A Survey of Felon Voting Rights on Super Tuesday

Voters wait in line on March 1, 2016, at the University of Texas at Austin. (Photo: AP/Tamir Kalifa)

A Survey of Felon Voting Rights on Super Tuesday

Laws preventing ex-offenders from voting vary across the country, and disenfranchise millions.

Millions of Americans will cast ballots on Super Tuesday and in November, but many people will have no choice but to stay away from the polls. State felony disenfranchisement laws in 48 states prevent nearly six million citizens from exercising their voting rights, according to a 2015 Sentencing Project policy brief. More than two million, or nearly 40 percent, of these disenfranchised people are African American

Felon voting laws vary widely, from allowing convicts to vote while in prison to permanent disenfranchisement. Several Super Tuesday states allow some ex-offenders to vote if they meet certain conditions. Although Virginia Governor Terry McAuliffe relaxed some of the rules regarding restoring voting rights to ex-felons, people who served time for violent offenses must wait three years before applying to have their rights restored. They also must not have any outstanding fines, damages owed to victims, or court costs. In the Old Dominion State, the racial disparities are particularly pronounced: 20 percent of black adults in Virginia are disenfranchised.

In Tennessee, people who have committed certain violent and sexual crimes are permanently banned from voting. Notably, the Volunteer State also bars ex-felons from voting if they are not up-to-date on child-support payments. But similar to Virginia, certain Tennessee ex-felons are eligible to vote: Those who are eligible can apply for restoration of their voting rights only after they have completed their entire sentence or fulfilled any parole or probation conditions and have paid any court-ordered restitution damages.

Wyoming, which holds its Republican caucus on Super Tuesday, passed a law in 2015 that required the state's Department of Corrections to issue a certificate of voting rights to first-time, nonviolent offenders after their release from prison. Prior to this change, first-time nonviolent offenders in Wyoming could only apply to have their voting rights restored five years after completing parole and probation. (People convicted of violent or multiple offenses are permanently disenfranchised.)

The movement to end disenfranchisement has a broad base of support from criminal justice reform advocates and voting-rights advocates alike. And getting ex-offenders registered to vote is a successful re-entry strategy. "Over the last few decades, a lot of states have been taking positive steps," says Tomas Lopez, a counsel at the Democracy Program of the Brennan Center for Justice at New York University's School of Law. "We want people civically engaged."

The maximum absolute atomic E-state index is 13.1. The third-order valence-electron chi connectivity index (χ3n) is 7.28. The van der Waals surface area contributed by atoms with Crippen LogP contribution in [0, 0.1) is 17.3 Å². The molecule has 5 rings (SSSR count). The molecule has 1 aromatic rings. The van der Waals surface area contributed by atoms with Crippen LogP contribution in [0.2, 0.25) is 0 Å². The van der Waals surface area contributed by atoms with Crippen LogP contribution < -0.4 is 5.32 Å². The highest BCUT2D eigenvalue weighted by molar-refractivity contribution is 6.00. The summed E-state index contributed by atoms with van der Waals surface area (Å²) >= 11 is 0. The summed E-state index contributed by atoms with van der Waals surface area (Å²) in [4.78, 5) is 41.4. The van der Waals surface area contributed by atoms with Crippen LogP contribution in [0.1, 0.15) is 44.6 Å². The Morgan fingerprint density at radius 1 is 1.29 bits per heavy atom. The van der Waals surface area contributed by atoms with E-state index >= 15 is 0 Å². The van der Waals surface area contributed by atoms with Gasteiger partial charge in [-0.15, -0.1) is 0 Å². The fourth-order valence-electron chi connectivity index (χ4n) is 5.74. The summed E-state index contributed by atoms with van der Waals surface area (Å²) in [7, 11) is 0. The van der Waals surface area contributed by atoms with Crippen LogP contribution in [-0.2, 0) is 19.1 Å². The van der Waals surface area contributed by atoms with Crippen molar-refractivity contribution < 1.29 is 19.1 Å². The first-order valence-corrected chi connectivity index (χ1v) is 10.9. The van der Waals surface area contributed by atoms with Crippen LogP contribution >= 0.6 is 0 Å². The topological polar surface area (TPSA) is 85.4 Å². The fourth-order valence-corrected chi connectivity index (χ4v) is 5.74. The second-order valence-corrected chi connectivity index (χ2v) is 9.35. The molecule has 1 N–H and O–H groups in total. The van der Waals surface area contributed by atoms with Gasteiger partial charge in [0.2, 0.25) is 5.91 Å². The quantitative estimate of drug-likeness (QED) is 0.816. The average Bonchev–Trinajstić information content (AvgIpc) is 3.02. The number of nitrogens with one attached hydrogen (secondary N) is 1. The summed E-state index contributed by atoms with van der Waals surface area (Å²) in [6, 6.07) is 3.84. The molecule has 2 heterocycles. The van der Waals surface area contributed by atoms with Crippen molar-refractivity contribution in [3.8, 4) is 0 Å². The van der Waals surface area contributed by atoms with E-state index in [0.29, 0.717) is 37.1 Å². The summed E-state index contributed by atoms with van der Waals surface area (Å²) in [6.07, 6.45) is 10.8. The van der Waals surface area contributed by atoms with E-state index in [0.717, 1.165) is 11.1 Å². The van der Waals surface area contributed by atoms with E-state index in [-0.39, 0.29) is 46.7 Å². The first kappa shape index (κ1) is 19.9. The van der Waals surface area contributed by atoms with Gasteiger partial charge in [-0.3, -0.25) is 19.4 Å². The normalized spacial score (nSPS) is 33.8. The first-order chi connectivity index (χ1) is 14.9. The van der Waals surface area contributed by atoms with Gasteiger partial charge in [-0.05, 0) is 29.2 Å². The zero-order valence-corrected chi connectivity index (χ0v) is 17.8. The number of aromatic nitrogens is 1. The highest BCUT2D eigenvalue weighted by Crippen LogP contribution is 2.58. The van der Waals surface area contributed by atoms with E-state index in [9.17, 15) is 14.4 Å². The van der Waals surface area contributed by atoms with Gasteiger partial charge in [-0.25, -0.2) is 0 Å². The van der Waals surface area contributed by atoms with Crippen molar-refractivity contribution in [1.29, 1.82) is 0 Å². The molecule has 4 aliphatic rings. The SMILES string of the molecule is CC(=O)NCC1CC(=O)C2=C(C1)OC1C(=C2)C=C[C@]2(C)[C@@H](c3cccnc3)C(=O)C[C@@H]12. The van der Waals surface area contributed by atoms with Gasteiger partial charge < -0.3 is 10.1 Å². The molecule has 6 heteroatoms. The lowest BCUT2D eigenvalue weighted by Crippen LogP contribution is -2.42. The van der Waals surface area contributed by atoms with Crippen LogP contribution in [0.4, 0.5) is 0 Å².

There's something in the air...

Elsewhere, Maryland recently changed its policies on felony disenfranchisement. Democratic state lawmakers introduced a bill that sought to restore voting rights to felons upon their release from prison, rather than having people wait until they complete parole and probation.

The bills passed the legislature with overwhelming bipartisan support only to be vetoed by Republican Governor Larry Hogan. However, state lawmakers overrode the governor's veto, restoring voting rights to 40,000 Marylanders. "If you're living and working in the community, you're allowed to vote," says Lopez, describing the new law.

In an attempt to alleviate overcrowded prisons, California lawmakers passed a series of bills in 2011 that would have placed low-level felony offenders under community supervision in county jails and allowed others to be monitored by county agencies instead of state parole boards.

But California's then-Secretary of State Debra Bowen ruled that community supervision was essentially the same as being on parole, so felons being monitored by counties were still ineligible to vote. Three years later, civil-rights groups, including the American Civil Liberties Union of California, sued Bowen, asserting that the she had stripped tens of thousands of citizens of their right to vote.

Alameda County Superior Court Judge Evelio Grillo sided with the civil-rights groups, but the state appealed the ruling. Last year, current California Secretary of State Alex Padilla finally dropped the appeal, which effectively restored voting rights to 60,000 Golden State ex-offenders.

Kentucky made some strides and then saw a reversal. Former governor Steve Beshear, a Democrat, issued an executive order that restored voting rights to approximately 100,000 citizens with nonviolent felony convictions. However, new Republican Governor Matt Bevin reversed the order during his first days in office last December, saying that the matter must be left to the state lawmakers and the "will of the people." Even though restoring the right to vote in Kentucky had bipartisan support, the Bluegrass State now rejoins Iowa and Florida as the three states that have permanently disenfranchised felons, no matter what type of crime they have committed.

This sort of backtracking is troubling. "Denying the right to vote to an entire class of citizens is deeply problematic to a democratic society and counterproductive to effective reentry," the Sentencing Project concluded in its report.

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